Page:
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I am wondering if it's possible to program TPM ( http://en.wikipedia.org/wiki/Trusted_Platform_Module ) present in most of Intel chips, in such a way to:

- decide what to store in the persistent memory
- decide which cryptographic algorithms to implement.

Obviously it should not be reprogrammable once that it starts working (are you aware if this statement is correct?).

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3 Answers 3

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The behaviour of a TPM is defined by the specifications issued by the Trusted Computing Group. A TPM must exactly behave as specified, so you cannot change the functionality of a proper implemented TPM. The manufacturers of TPMs have limited abilities to update their products after shipping. For example Infineon provides firmware updates for their devices.

Intel TPMs however may be different. Some chipsets included an emulated/software TPM instead of an actual hardware TPM. Those TPMs can be updated with a BIOS update. But also in this case the update has to be provided by Intel. Recent boards like the DQ67SW have stand alone hardware TPMs not manufactured by Intel.

So the answer to your second question is: No, you cannot program/define the cryptographic algorithms a TPM uses.


Regarding your first question: Yes, you can define what to store in the persistent storage to some extend. This memory region is called Non-volatile Storage or NV. You have to define some space first using the TPM_NV_DefineSpace command. Afterwards you can read and write from/to the location using TPM_NV_ReadValue and TPM_NV_WriteValue. Defining reserves a given amount of memory in NV and also sets up the security attributes of this location. Those commands are low-level TPM commands, it is highly recommended to use a Trusted Software Stack (TSS) to interface the TPM. You can use either jTSS with jTpmTools or TrouSerS.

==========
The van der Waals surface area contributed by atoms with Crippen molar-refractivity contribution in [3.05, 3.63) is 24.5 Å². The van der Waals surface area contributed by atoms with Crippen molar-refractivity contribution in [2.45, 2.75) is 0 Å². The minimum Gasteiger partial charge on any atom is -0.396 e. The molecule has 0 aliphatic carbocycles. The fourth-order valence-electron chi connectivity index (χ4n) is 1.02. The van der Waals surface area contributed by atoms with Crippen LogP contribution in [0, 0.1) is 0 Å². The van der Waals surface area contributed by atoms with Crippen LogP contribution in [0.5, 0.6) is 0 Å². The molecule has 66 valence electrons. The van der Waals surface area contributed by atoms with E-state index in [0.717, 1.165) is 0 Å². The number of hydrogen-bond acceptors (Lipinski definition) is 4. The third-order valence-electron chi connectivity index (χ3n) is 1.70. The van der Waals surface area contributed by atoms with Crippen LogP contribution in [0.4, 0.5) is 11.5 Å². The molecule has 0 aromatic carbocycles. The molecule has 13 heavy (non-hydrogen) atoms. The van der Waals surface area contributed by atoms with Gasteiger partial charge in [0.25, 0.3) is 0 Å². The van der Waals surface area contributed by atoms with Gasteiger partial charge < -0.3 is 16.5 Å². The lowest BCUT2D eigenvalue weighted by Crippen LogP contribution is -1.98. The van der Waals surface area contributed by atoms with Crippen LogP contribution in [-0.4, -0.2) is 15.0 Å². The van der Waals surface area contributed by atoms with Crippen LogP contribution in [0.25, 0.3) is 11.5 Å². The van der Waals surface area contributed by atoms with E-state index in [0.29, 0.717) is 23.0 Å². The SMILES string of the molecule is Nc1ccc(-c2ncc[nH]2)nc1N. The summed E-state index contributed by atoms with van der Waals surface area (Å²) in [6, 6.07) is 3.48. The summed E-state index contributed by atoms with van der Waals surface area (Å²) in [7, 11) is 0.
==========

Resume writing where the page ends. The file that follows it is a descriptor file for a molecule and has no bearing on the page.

Some notes regarding NV:

  • There is very limited space in the NV, but the exact amount is vendor specific (usually less than 5kb). The minimum amount for the PC platform is 2048 bytes.
  • The TPM is a passive device, it cannot do anything without a command issued to it. If you want to store something in the TPM, you have to have some active piece (BIOS, Software, Chipset, CPU) that issues those commands.
  • Even most cryptographic keys are not stored within the TPM. There is a key hierarchy and only the root key (Storage Root Key - SRK) is stored in the TPM. All other keys are stored outside in an encrypted way.
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Yes, you can use the TPM chip for exactly these sorts of operations, and many more.

The TrouSerS stack is an open source implementation of the trusted computing software stack necessary for using the TPM chip reliably.

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@sarnlod: are you aware if once programmed it will not be reprogrammable? In order to be sure it can not be violated from malicious software. –  Matteo Dec 7 '11 at 9:35
    
The TrouSerS FAQ has a very nice entry about "taking ownership of the TPM" that ought to help explain your options better than I could. –  sarnold Dec 7 '11 at 9:49
    
@sarnlod: yeah, I hadn't started reading it yet!Thks a lot for help.. –  Matteo Dec 7 '11 at 9:53

The TPM is not intended to be programmable. It has a fixed set of supported algorithms. The code is stored in ROM (or if it isn't, it is stored in an EEPROM that is inside a somewhat tamper-proof package and you don't get to overwrite it).

The TPM defines various administrative roles. When you first use it, you'll set up administrative passwords (or your software will do it for you, in which case you should carefully back up these passwords). If you are unsure about the state of the TPM when you receive it, you can reset it to “factory defaults” (clearing all existing keys and credentials); this is called clearing the TPM and is normally done from the BIOS.

You'll find an overview of the various credentials stored and used by the TPM in the credential profiles. In addition to the keys that are part of the normal lifecycle, you can import your own keys and create non-exportable keys with the TPM's RNG.

There is a standard TPM protection profile. I don't know if Intel's TPM has been evaluated with respect to it. Figure 1 is a diagram of the TPM lifecycle, which shows when keys can be generated.

In practice, you'll probably interact with the TPM through TrouSerS (a fully open source TPM API), or in a limited fashion through Bitlocker on Windows.

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